Posted on : Wednesday August 10, 2016

By Dave Jones

Every wondered what a typical day in disaster relief ministry looks like? Volunteers from the Mid-Atlantic Baptist Network often team up with neighboring state conventions to offer their assistance when disaster strikes.

Dave and Pattie Jones of Southern Maryland have participated in several excursions to assist families who have been affected by flooding and other disasters. This past spring, the couple deployed with other Maryland/Delaware volunteers to Louisiana where record flooding demolished homes and churches. More recently, they traveled closer to home, assisting families in Pennsylvania.

CLEARFIELD, Pa.—Pattie and I rolled into Woodland Family Campground on Sunday afternoon, parked “The Bus” (our affectionate term for our RV), put on our disaster relief shirts, and headed to the volunteer fire department in Clearfield, Pa.Dave and Pattie Jones

Here we met Kenton Hunt, the Southern Baptist Disaster Relief (SBDR) director for the Baptist Convention of Pennsylvania-South Jersey. Kenton and a few volunteers had set-up a shower unit and were taking inventory and stocking the recovery unit trailer. We jumped right in and got everything loaded up.

About 9 p.m., we were finished and the five of us went for a late supper at a local truck stop to get to know each other and discuss the mission ahead.

The previous week, a SBDR member and HAM radio operator in Oklahoma had been monitoring an emergency management frequency when he heard chatter about extreme rainfall in Pennsylvania.

The town of Clearfield was mentioned more and more and it was apparent that something bad was happening there, and it was happening very fast. He called Kenton and told him something big had happened in Clearfield.

In turn, Kenton contacted two “Blue Hat” (experienced in assessments and team management) SBDR members and asked them to go check on Clearfield.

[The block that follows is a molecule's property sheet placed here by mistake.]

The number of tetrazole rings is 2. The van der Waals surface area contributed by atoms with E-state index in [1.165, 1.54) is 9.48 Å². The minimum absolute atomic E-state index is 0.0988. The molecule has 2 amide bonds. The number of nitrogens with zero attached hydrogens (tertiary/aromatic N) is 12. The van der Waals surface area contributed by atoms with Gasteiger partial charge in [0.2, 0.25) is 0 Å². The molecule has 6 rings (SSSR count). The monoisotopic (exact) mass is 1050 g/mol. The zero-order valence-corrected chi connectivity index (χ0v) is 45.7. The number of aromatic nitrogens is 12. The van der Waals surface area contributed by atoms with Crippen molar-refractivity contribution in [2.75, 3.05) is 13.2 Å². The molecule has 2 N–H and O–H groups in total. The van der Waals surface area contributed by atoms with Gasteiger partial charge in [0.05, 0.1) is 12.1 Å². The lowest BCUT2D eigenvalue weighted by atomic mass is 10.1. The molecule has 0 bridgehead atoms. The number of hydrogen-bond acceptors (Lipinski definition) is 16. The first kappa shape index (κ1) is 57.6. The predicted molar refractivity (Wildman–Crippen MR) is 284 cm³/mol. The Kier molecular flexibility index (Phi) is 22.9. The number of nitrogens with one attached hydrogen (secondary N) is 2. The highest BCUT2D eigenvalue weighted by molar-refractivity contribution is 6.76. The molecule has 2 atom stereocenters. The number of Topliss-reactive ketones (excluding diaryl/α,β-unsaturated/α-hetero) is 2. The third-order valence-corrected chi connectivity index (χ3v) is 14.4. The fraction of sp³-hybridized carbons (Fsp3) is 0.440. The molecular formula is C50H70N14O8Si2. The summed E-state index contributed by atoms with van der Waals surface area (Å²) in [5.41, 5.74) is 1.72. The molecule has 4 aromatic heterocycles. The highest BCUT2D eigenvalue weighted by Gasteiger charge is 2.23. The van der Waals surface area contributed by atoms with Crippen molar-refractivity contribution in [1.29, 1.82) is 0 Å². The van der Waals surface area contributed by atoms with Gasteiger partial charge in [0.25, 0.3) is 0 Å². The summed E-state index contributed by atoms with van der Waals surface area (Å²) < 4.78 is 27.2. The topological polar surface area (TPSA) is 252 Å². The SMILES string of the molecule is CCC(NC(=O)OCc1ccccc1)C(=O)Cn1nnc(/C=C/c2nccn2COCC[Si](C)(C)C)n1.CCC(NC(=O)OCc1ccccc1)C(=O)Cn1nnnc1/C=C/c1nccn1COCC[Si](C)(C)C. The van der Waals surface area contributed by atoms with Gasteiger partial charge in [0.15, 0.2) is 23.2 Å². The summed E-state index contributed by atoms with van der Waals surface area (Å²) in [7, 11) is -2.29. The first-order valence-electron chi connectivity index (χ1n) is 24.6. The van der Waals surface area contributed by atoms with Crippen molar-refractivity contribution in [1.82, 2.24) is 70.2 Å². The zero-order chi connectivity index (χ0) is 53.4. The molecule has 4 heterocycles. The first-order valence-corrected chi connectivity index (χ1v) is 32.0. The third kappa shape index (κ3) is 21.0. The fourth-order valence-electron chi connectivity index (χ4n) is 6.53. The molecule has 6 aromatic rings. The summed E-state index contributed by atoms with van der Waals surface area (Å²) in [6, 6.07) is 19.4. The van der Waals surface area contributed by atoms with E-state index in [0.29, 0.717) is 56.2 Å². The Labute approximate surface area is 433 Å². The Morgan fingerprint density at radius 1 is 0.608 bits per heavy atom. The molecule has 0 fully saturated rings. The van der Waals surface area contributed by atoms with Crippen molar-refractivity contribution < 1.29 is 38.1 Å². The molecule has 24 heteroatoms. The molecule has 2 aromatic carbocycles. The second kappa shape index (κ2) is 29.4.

They found Clearfield had experienced an unusual weather pattern that dumped over five inches of rain in less than four hours. Areas that you would never believe could flood had water rise several feet as the drainage system became overwhelmed.

Just as quickly as the water came; it drained away leaving behind devastating destruction.

Monday morning, we arrived early at the fire department where local Salvation Army volunteers prepared us meals each day and volunteers slept (Pattie and I are blessed to have “The Bus” and our own bed!).

After breakfast and devotional time, we headed to our first home and met the single elderly lady who had her basement and first floor flooded. She said the water came in so fast; she barely had time to get to her stairs and call 911 from the second floor.

Pattie worked with teammates on the first floor while another volunteer, Chad, and I went to the basement.

The unlit basement had about six inches of mud covering the floor. The heating oil tank had floated up and down smashing the ductwork, and the furnace was full of silt and ruined.

We set up emergency lighting and got a sump pump running to pull water out. A bucket brigade was set up to haul out the mud we shoveled. Then we cut out all the duct work and the furnace and removed them.

Chad put on protective gear and I pushed him through the muddy crawlspace to pull out the wet insulation. When we emerged, we were exhausted and covered in mud.

The team on the first floor cut walls and pulled out wet insulation. They had to gut the kitchen and utility room. We had to pressure wash everything and then treat it for mold. This pattern repeated itself all week with some houses requiring this level of work and others just being treated for mold as the owners worked to clean up their property.

By the next Sunday night, SBDR volunteers supported by the Salvation Army had responded to over 80 homes.

There are no Southern Baptist churches in Clearfield, so on the following Sunday, we each found different churches where we could worship.

After church, we serviced two more homes, then cleaned and packed away our equipment while Kenton trained local Methodist Church leaders and volunteers so they could take over when we departed.

Sunday night, the few volunteers remaining celebrated with dinner out and said our goodbyes until the next time.

David Jones is a USAF Colonel (retired), Gulf War Vet and ordained deacon. His wife Pattie was the receptionist and Sunday school director at Dunkirk Baptist Church.

For more information on the Southern Baptist Disaster Relief organization, go to